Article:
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A Summarized History of the Immediate Timothy W. Riley Jr. Family in North America

(A Work in Progress)


Timothy W Riley Junior was born in Saint John, NB, on August 25, 1844, the son of Timothy W Riley Sr. and Hannah/Honora (Dinnehy (sp?)) Riley; a sister Mary was born in 1846. TWR Sr. and Honora had emigrated from Ireland, likely County Kerry and perhaps just after an 1843 Irish Catholic marriage. TWR Sr. has been said to have died of ‘ships fever' in April 1847 and Honora emigrated to Boston with the children later in the year. In 1853 Honora married Seth Vickery in Plympton, Massachusetts; the couple proceeded by 1860 to have 4 children, three boys: Hiland Frederick (1854), John Gammons (1855), Seth Leonard (1860) and a girl: Mary Elizabeth (1858). They had separated by 1870 for reasons unknown but the record shows that Seth was in the MA prison system at that time. Seth appears to have died in Carver, MA in 1893 after which time Honora was awarded his civil war pension. Honora died in 1905 in Plympton, MA.


By 1860 at 15 Timothy W Jr. was working in a shoe marker’s shop in Weymouth, MA. (Sister Mary’s whereabouts in 1860 has not been determined but she may have been working as a 14 year old domestic servant; she married in Plympton, MA in 1867).  In June of 1861 he joined (underage) the MA 11th Infantry (the “Boston Volunteers”) and went off to Bull Run and Williamsburg and other Civil War battlefields to the south. He did not like Infantry life and deserted in Nov, 1862. In April of 1863 he joined the US Navy under the alias of John Hennessey for a one year stint. After an honourable discharge he rejoined the Navy under the same alias and finally left military service with a second honourable discharge in late 1866.


Knowledge of his whereabouts between 1866 and 1873 is skimpy at best but it appears most of that time may have been spent in MA (Stoneham likely, at least in part) in the shoemaker’s trade. On March 9, 1869, in Stoneham, MA, Timothy W Jr. married 18 year old Mary Golden who, according to the record, appears to have been born in Blossburg, PA. The 1870 census shows Mary living in Stoneham with six month old daughter Mary Jane Riley; Timothy has not yet been found in the 1870 census, nor his wife in the records subsequent thereto. His daughter Mary Jane died in Stoneham, MA, at 22 from TB; she was single and had worked in a shoe factory.


Our Timothy next appears in 1873 in Digby, NS marrying NS-born Mary Jane Cress. (There is a suggestion in family oral history that TWR may have met MJC while she was keeping house for clients in MA but this has yet to be corroborated). Mary Jane was the daughter of farmer George E Cress and Rebecca C Simmons and appears to have been born on October 30, 1853, the oldest of the three Cress children including a younger sister Suretta (c 1854) and a younger brother George E (c 1857). The 1871 census indicates that George Sr. self-identified that his nationality was Dutch, while in the 1881 census he identified as English; in the 1911 census all the Waldeck Line residents of Germanic background were identified as Dutch.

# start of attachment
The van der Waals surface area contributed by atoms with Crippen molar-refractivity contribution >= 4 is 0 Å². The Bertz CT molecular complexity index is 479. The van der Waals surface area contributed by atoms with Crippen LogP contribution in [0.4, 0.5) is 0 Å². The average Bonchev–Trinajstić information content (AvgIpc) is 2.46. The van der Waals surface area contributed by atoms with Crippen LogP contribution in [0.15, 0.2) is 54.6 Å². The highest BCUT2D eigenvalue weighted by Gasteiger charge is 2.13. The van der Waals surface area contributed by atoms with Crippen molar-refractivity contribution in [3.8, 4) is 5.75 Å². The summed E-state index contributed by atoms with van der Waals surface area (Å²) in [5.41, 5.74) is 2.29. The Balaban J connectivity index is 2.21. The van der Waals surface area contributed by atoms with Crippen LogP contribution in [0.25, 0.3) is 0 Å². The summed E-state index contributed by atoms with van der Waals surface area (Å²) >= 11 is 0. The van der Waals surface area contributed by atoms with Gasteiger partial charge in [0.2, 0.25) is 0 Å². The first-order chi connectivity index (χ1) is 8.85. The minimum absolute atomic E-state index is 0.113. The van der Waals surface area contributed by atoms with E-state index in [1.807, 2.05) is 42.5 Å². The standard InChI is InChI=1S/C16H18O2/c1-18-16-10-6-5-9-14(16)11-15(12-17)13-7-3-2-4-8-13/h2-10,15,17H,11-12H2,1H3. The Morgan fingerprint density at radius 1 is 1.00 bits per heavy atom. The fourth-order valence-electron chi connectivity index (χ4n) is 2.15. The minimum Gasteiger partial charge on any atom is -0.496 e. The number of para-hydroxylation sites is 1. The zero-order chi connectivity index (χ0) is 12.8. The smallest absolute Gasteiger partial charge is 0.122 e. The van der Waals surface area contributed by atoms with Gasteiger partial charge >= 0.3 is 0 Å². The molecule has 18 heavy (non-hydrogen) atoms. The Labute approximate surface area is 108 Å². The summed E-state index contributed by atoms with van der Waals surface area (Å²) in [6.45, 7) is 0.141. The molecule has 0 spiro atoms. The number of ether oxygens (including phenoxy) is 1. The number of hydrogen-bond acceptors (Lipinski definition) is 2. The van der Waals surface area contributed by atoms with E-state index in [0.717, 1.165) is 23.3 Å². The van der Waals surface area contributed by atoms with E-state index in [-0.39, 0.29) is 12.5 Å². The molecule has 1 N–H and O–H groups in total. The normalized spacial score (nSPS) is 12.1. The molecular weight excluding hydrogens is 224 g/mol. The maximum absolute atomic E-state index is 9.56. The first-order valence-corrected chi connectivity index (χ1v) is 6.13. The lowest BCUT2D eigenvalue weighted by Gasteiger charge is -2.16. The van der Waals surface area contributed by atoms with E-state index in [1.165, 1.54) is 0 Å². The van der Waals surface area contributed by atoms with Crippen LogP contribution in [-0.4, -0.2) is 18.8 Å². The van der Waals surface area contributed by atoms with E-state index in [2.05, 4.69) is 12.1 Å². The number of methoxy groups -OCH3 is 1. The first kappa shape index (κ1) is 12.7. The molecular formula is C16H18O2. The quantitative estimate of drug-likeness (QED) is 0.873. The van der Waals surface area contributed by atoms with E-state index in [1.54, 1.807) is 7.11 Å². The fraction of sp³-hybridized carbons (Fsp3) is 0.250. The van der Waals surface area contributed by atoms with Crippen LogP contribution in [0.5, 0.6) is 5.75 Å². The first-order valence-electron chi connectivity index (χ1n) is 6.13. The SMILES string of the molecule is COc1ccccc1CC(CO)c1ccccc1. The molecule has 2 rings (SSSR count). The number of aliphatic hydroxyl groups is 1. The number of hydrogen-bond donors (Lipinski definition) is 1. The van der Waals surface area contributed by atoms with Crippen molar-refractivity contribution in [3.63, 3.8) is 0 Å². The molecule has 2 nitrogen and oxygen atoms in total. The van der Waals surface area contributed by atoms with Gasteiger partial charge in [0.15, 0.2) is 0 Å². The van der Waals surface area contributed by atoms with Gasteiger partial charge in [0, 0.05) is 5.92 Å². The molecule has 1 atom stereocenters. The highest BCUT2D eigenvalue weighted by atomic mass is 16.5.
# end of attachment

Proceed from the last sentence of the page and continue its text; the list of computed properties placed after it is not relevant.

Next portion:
The most logical background for the family given present information is that George E was likely a descendent of Johann Heinrich "Henry" Gress/Cress/Criss (likely originally Gresel), one of the “Hessian” mercenaries granted land in the Bear River area after their regiment was disbanded in 1784. A second "Hessian", Jacob Chryst (apparently also pronounced Criss), was mustered out in Digby in 1784 and eventually received a land grant at Gilbert’s Cove in that county but to date there is no defined relationship between he and the Henry Criss/Cress family.   Calnek notes that Henry Criss was one of the ‘fresh settlers’ in Clements Township as set out by the 1791 tax rolls, and that Crisses are "yet domiciled in the township” circa 1897. Certainly the location of the family home near the Waldeck Line would support that hypothesis. 


The George E Cress family appears to have lived in the area of 'Bishop’s Corner' which was located generally on what is now the Mary Jane Riley Road about halfway between the Clementsvale (Hessian Line) road and the Waldeck Line. The Lovell Directory of 1871 lists Bishop’s Corner as having a population of “about sixty”; the community used Clementsvale as its postal centre.  George, Rebecca, and Mary Jane are all buried in the small unkempt Waldeck East Cemetery immediately west of the Mary Jane Riley Road. In 2000 the cemetery was located on an overgrown perched hill in the middle of a pit from which the local slate had been removed for construction purposes.